dump(8), incremental backups, Tower of Hanoi sequence, don't get it

Scott Mitchell scott+lists.freebsd at fishballoon.org
Wed Aug 24 11:32:42 GMT 2005

On Tue, Aug 23, 2005 at 11:35:35AM -0700, Philip Hallstrom wrote:
> >2) If all you have to deal with are static files and a
> >not-super-giant-filesystem, use rsync.  rsync -avz --delete once a night
> >will "mirror" your data between drives or between machines without any
> >trouble.  The only disadvantage is there is no file retention if you
> >want to restore a corrupt / deleted file after the fact.
> Actually there is... sort of...  The trick is to use the --backup and
> --backup-dir options:
> -b, --backup
> With  this  option, preexisting destination files are renamed as each
> file is transferred or deleted.  You can control where  the backup  file
> goes  and what (if any) suffix gets appended using the --backup-dir and
> --suffix options.
> --backup-dir=DIR
> In combination with the --backup option,  this  tells rsync  to store
> all backups in the specified directory. This is very use- ful for
> incremental backups.  You  can  additionally specify  a backup  suffix
> using  the  --suffix option (otherwise the files backed up in the
> specified directory will  keep  their original filenames).

Another useful rsync option is --link-dest:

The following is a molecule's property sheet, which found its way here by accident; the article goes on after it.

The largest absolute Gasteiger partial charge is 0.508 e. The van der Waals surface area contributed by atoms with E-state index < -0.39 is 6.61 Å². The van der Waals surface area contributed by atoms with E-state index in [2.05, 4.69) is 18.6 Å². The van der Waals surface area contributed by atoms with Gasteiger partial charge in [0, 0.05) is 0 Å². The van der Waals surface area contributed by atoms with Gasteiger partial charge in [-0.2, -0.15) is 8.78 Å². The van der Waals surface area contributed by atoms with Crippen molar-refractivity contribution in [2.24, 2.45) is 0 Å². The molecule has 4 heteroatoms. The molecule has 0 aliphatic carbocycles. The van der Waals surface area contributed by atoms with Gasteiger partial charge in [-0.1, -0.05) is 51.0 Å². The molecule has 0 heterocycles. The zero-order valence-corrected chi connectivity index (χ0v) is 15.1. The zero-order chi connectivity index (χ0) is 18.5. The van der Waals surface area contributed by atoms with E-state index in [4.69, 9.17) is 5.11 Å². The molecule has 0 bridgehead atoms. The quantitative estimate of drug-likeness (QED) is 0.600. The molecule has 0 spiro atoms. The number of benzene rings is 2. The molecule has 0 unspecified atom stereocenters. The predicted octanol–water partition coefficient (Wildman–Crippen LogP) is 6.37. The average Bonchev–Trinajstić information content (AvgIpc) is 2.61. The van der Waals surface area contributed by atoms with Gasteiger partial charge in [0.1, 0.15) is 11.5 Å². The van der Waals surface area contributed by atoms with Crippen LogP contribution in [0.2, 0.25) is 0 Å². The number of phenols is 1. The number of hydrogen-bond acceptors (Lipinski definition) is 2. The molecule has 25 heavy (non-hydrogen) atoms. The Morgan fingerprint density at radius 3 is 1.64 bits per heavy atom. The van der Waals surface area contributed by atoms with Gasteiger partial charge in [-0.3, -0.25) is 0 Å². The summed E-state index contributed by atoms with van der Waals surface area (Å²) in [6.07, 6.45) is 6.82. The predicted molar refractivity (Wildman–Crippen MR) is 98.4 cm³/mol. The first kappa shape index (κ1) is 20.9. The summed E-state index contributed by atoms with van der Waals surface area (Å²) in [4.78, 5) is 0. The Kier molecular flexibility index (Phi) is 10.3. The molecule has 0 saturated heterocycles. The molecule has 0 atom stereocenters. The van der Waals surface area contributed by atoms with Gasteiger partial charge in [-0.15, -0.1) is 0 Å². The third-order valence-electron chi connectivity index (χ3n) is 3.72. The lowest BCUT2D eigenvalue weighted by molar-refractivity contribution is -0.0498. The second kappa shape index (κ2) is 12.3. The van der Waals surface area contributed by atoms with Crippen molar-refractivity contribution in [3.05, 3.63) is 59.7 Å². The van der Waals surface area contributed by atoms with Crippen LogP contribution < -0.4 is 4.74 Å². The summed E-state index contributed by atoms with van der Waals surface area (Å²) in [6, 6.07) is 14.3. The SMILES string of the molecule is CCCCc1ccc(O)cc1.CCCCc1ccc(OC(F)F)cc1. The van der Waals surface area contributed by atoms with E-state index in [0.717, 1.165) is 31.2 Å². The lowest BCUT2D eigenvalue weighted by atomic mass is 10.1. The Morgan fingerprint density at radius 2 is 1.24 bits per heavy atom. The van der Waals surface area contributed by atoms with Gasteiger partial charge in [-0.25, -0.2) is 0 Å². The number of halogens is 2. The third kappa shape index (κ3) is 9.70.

This  option  behaves  like --copy-dest, but unchanged files are
      hard linked from DIR to the destination  directory.   The  files
      must be identical in all preserved attributes (e.g. permissions,
      possibly  ownership)  in  order  for  the  files  to  be  linked

I use this to rsync each backup into a new directory on the backup volume,
named for the date of the backup.  The result is a directory for each backup
run, apparently containing every file from the source tree - but most of them
are just hard links to some previous backup.  This saves a *lot* of disk
space as you only ever copy files that have changed since the last backup.
You also have the complete file tree for each backup, so it's trivial to
restore the version of a file that existed on any particular date.



Scott Mitchell           | PGP Key ID | "Eagles may soar, but weasels
Cambridge, England       | 0x54B171B9 |  don't get sucked into jet engines"
scott at fishballoon.org | 0xAA775B8B |      -- Anon

More information about the freebsd-questions mailing list